• Thorough - The range of test cases should exercise all of the positive cases "Happy paths" but also as many negative cases as can be easily identified; there will always be more. Using coverage analysis in conjunction with unit tests can help identify test cases but both paths and routes need to be considered. What's the difference - let me explain.
Path and routes through a unit

Consider the following, very simplistic, code.

function underTest( testDatum) {
    if (testDatum % 2) {
        console.log(`${testDatum} is Odd`);
    else {
        console.log(`${testDatum} is Even`);
    if (testDatum > 42) {
        console.log(`${testDatum} is greater than 42`);
    else {
        console.log(`${testDatum} is less than or equal to 42`);
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To exercise all the paths we only need two tests.

underTest(43);  // 43 is Odd and greater than 42
underTest(42);  // 42 is Even and less than or equal to 42
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But they only test half of the routes. For that we can add the following test cases.

underTest(41); // 41 is Odd and less than or equal to 42
underTest(44); // 44 is Even and greater than 42
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The AAA test case structure

The AAA approach to writing a test case employs the following steps:

  • Arrange
  • Act
  • Assert

The first step involves preparing the test environment, including any test data, required to ensure as consistent a test is performed as possible.


We then conduct the action that performs the test condition, which should be consistent with the name of the test case.


Once the action has completed the test will check a number of assertions to confirm the action had the desired effect on the test environment.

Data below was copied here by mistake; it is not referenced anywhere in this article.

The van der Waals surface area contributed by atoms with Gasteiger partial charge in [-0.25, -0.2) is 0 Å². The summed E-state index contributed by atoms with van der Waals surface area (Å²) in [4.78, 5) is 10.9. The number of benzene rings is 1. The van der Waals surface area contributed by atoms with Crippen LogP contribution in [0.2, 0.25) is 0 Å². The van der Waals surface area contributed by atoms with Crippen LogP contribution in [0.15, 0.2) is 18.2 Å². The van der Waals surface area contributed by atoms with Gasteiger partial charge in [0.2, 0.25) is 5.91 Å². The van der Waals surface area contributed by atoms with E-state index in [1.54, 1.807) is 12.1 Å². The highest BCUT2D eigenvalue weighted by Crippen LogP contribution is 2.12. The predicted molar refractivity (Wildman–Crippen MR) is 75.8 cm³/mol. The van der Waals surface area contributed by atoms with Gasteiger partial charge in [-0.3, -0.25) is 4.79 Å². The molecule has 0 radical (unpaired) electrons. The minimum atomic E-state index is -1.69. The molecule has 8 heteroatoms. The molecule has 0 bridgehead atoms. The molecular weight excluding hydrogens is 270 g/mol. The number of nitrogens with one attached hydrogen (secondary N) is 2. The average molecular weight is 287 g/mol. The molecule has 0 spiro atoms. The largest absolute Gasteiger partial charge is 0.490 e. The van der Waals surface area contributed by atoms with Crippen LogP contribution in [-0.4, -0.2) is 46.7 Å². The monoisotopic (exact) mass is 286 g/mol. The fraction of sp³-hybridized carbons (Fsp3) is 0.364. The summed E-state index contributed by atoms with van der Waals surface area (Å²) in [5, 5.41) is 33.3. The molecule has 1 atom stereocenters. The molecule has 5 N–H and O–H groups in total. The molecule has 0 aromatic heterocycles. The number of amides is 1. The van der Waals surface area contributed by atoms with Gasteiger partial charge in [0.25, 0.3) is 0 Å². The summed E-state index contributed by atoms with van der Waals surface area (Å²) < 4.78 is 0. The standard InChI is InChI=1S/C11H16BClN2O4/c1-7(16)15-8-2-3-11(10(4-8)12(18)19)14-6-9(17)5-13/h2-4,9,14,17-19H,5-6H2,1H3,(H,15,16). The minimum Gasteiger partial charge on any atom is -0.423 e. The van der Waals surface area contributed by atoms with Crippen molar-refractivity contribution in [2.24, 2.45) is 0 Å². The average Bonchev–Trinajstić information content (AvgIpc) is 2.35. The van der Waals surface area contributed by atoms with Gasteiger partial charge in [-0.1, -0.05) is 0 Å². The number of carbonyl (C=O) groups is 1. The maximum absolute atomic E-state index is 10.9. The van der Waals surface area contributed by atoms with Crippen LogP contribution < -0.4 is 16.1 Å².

Personal additional step
There is always the possibility the test environment changes or is not quite as expected for the test. This can lead to unexpected failures or worse a false positive that may not be detected and masks an actual fault.

To safeguard against this I occasionally include an Affirm step between Arrange and Act. This involves adding assertion statements prior to executing the act(ion) to confirm the environment is as expected.


Building a good body of unit tests can establish considerable confidence in the stability and robustness of the source code. This is particularly important when engaged in a refactoring task where the interface and desired effect of the code remains the same but the underlying implementation is being changed.


For anyone interested, I have recently released a post picking up on my 4A Unit Test pattern.

Top comments (1)

rahulladumor profile image
Rahul Ladumor

Great read! You've laid out an insightful comparison between mathematical proofs and unit tests, emphasizing the indispensable role of testing in the software development lifecycle. I particularly appreciate your dive into the F.I.R.S.T rules and the AAA test case structure, bringing an almost scientific methodology to what's often considered an 'art.' Your inclusion of the 'Affirm' step is intriguingโ€”essentially a pre-assertion to ensure environmental consistency, which is so crucial yet easily overlooked.

-Mr. Rahul